[Numpy-discussion] Numpy vs PIL in image statistics

David Cournapeau david@ar.media.kyoto-u.ac...
Thu May 28 03:40:04 CDT 2009


cp wrote:
>>> The image I tested initially is 2000x2000 RGB tif ~11mb in size.
>>>       
> I continued testing, with the initial PIL approach
> and 3 alternative numpy scripts:
>
> #Script 1 - indexing
> for i in range(10):
>     imarr[:,:,0].mean()
>     imarr[:,:,1].mean()
>     imarr[:,:,2].mean()
>
> #Script 2 - slicing
> for i in range(10):
>     imarr[:,:,0:1].mean()
>     imarr[:,:,1:2].mean()
>     imarr[:,:,2:3].mean()
>
> #Script 3 - reshape
> for i in range(10):
>     imarr.reshape(-1,3).mean(axis=0)
>
> #Script 4 - PIL
> for i in range(10):
>     stats = ImageStat.stat(img)
>     stats.mean
>
> After profiling the four scripts separately I got the following
> script 1: 5.432sec
> script 2: 10.234sec
> script 3: 4.980sec
> script 4: 0.741sec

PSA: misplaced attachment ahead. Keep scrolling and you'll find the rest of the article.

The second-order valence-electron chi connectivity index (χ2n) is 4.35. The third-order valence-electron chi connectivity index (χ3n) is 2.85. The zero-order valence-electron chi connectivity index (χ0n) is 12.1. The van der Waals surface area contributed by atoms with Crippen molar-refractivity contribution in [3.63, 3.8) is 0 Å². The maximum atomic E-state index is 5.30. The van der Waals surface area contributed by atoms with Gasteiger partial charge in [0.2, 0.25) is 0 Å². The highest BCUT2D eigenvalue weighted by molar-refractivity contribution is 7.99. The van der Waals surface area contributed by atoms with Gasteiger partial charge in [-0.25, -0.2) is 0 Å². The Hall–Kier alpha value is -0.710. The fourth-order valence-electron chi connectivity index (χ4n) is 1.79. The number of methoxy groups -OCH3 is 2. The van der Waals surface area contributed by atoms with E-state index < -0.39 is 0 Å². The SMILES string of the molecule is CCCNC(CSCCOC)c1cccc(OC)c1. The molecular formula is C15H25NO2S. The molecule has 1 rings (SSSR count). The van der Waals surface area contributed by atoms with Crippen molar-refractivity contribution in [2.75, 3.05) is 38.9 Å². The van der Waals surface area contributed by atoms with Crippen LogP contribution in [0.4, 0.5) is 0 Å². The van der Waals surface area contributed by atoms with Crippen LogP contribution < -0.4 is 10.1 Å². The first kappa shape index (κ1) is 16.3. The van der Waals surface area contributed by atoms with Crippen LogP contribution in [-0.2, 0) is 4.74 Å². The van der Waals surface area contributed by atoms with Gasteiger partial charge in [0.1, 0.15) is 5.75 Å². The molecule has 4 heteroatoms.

>
> when I profiled scripts 1-3 without calculating the mean, I got similar
> results of about 0.45sec for 1000 cycles, meaning that even if there
> is a copy involved the time required is only a small fraction of the whole
> procedure.Getting back to my initial statement I cannot explain why PIL 
> is very fast in calculations for whole images, but very slow in
> calculations of small sub-images.
>   

I don't know anything about PIL and its implementation, but I would not
be surprised if the cost is mostly accessing items which are not
contiguous in memory and bounds checking ( to check where you are in the
subimage). Conditional inside loops often kills performances, and the
actual computation (one addition/item for naive average implementation)
is negligeable in this case.

cheers,

David


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